Extensions to standard Python's heapq for performance applications
Fast CPython extensions to Python standard library with focus on performance.
This library provides CPython native extensions to mimic some of the well known built-in types. The implementation relies on enforced protocol - all the objects and abstract data types are implemented in C/C++ to provide highly effective manipulation.
Extended heapq - fext.ExtHeapQueue
The extended heap queue acts as a min-heap queue from the standard Python library. It uses a hash table for storing information about indexes (where values sit in the min-heap queue) to optimize removals from the heap to O(log(N)).<figure class="align-center"> </figure>
Using fext in a C++ project
The design of this library allows you to use sources in your C++ project as well. The eheapq.hpp file defines the extended heap queue and edict.hpp the extended dictionary. Python files then act as a bindings to their respective Python interfaces. Mind the API design for the templated classes - it was meant to be used with pointers to objects (so avoid possible copy constructors).
Building the extensions
To build extensions, install the following packages (Fedora):
dnf install -y python3-devel g++ gcc
Now you can build extensions:
python3 setup.py build
If you would like to produce binaries with debug information:
CFLAGS='-Wall -O0 -ggdb' python3 setup.py build
Check sections below for more info on testing the C/C++ parts of extensions.
Reference count and memory leak checks
You can find Makefile in the Git repo. This repo defines targets to perform leak checks and reference count checks. Note they use different Python interpreters (with/without debug information) so make sure you do not mix virtual environments when running the tests.
Developing the extension
First, prepare your environment:
dnf install -y make make deps
To develop or adjust sources, simply change sources and verify your change is accepted by the test suite:
The check target will run the actual test suite (see also make test). Besides it, the test suite will be executed two more times to check test suite and its behaviour with respect to Python object reference counting (python3-debug dependency will be automatically installed with the provided make deps). This part of the test suite can be executed using make check-refcount. The last part of the test suite runs valgrind against the test suite - you can explicitly trigger this part by calling make check-leaks.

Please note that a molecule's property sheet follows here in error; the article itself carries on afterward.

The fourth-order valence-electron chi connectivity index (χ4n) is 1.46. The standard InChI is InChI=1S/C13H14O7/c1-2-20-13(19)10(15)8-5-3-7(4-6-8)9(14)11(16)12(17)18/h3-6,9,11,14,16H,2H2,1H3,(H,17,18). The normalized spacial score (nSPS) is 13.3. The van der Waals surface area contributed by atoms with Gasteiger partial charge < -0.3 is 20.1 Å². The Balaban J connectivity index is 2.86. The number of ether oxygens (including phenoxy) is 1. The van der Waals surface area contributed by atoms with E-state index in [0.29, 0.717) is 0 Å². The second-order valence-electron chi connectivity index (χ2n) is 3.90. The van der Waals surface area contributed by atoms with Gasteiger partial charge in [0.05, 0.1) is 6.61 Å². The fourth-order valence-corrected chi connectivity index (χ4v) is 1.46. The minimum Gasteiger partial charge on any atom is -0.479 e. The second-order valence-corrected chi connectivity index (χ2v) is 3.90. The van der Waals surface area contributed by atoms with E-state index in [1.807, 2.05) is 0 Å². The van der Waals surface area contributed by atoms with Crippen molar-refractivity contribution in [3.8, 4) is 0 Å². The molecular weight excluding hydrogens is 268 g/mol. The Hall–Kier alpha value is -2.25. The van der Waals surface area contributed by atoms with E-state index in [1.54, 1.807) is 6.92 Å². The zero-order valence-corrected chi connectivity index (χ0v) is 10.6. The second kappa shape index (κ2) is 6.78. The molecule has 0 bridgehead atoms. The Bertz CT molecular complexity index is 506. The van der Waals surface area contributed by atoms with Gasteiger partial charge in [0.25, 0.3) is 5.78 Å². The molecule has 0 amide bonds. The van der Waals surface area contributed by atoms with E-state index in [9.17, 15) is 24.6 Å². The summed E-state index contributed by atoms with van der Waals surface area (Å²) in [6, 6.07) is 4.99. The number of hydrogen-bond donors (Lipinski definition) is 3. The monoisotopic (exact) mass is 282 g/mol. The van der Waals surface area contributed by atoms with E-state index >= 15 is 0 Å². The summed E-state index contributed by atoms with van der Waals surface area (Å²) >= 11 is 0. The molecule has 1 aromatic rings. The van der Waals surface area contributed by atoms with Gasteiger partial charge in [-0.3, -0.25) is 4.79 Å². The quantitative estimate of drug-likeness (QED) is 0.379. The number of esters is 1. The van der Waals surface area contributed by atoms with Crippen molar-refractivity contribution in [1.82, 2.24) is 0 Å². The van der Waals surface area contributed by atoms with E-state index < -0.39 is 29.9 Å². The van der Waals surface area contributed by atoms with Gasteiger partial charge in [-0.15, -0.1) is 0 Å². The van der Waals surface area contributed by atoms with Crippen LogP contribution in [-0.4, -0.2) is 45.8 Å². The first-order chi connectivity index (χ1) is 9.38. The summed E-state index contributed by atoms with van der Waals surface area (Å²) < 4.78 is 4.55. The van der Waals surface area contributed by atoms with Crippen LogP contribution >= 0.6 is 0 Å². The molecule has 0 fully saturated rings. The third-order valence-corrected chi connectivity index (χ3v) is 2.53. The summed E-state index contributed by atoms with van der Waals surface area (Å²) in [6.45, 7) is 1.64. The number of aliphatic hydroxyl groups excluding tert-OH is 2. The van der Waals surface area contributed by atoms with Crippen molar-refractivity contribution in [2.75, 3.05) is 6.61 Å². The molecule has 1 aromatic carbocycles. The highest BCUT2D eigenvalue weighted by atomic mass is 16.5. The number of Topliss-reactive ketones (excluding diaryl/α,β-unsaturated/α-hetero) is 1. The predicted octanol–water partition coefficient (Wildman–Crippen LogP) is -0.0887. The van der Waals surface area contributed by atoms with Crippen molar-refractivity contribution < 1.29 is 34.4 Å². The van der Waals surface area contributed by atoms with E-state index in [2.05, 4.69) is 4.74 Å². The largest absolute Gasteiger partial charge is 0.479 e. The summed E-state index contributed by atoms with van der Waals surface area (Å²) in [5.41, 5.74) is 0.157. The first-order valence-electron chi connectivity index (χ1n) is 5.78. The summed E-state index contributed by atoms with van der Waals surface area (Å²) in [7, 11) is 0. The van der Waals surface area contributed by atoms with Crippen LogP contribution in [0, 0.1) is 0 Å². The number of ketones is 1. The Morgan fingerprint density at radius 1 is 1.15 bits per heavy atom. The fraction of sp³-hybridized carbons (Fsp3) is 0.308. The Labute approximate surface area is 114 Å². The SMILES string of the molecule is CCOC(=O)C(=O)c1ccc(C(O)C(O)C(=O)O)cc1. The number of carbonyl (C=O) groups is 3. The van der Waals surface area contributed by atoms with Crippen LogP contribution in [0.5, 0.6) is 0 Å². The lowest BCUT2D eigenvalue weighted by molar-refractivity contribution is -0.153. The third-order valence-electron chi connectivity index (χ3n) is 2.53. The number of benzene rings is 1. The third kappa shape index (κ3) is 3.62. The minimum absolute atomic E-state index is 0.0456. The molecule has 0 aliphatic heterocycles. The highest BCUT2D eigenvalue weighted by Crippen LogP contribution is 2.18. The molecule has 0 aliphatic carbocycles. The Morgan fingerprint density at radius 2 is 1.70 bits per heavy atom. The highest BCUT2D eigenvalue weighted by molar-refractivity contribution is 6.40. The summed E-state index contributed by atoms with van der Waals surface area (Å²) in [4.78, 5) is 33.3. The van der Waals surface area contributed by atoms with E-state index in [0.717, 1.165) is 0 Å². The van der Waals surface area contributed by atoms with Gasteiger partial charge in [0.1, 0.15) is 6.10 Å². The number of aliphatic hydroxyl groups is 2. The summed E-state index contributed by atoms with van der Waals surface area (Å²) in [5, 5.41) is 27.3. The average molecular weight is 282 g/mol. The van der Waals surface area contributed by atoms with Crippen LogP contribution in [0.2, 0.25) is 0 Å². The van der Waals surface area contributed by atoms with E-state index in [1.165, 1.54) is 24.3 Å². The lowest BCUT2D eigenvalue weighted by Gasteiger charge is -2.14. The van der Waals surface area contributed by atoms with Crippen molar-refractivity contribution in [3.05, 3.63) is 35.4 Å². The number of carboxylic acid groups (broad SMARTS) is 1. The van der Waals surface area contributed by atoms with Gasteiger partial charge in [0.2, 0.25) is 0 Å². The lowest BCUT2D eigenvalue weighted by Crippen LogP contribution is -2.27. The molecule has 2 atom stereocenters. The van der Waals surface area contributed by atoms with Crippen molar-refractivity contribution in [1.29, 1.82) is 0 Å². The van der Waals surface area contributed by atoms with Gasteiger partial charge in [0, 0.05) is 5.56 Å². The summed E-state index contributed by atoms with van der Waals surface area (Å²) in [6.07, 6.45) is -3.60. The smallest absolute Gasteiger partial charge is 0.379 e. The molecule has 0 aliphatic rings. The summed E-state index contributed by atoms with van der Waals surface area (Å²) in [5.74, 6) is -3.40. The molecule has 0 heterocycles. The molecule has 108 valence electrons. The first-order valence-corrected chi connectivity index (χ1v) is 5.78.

Mind make check-refcount and make check-leaks will take some time given the checks and processing that is done on the background. To verify your changes more iterativelly, make test should do the trick (don’t forget to do make check after that though).
To clean up your environment, perform:
Building and releasing
The release can be done from a containerized environment:
podman run --rm --workdir /io --entrypoint bash -it --volume `pwd`:/io:Z quay.io/pypa/manylinux2014_x86_64 -c "yum install -y make && make all"
To check what’s happening, let’s run a containerized environment - this can be helpful when you are testing or developing the extension:
podman run --rm --workdir /io --entrypoint bash -it --volume `pwd`:/io:Z quay.io/pypa/manylinux2014_x86_64
The following commands (run in the container stated above) will install all the necessary tools:
yum install -y make make deps
Once tests pass, clean the environment:
Now we should be ready to produce bdist_wheel and sdist distribution for PyPI:
python3 setup.py bdist_wheel python3 setup.py sdist
Finally, upload artifacts to PyPI:
auditwheel repair fext/*.whl twine upload wheelhouse/*.whl
Alternativelly you can let make all happen.
The project is hosted on PyPI. You can install it via pip or Pipenv:
pipenv install fext # pip3 install fext
If there is no release conforming your system, a build process is triggered during the installation - requires python3-devel and gcc/g++.
These data structures were designed for Thoth’s adviser - for data kept in resolver’s internal state as well as in the reinforcement learning part.
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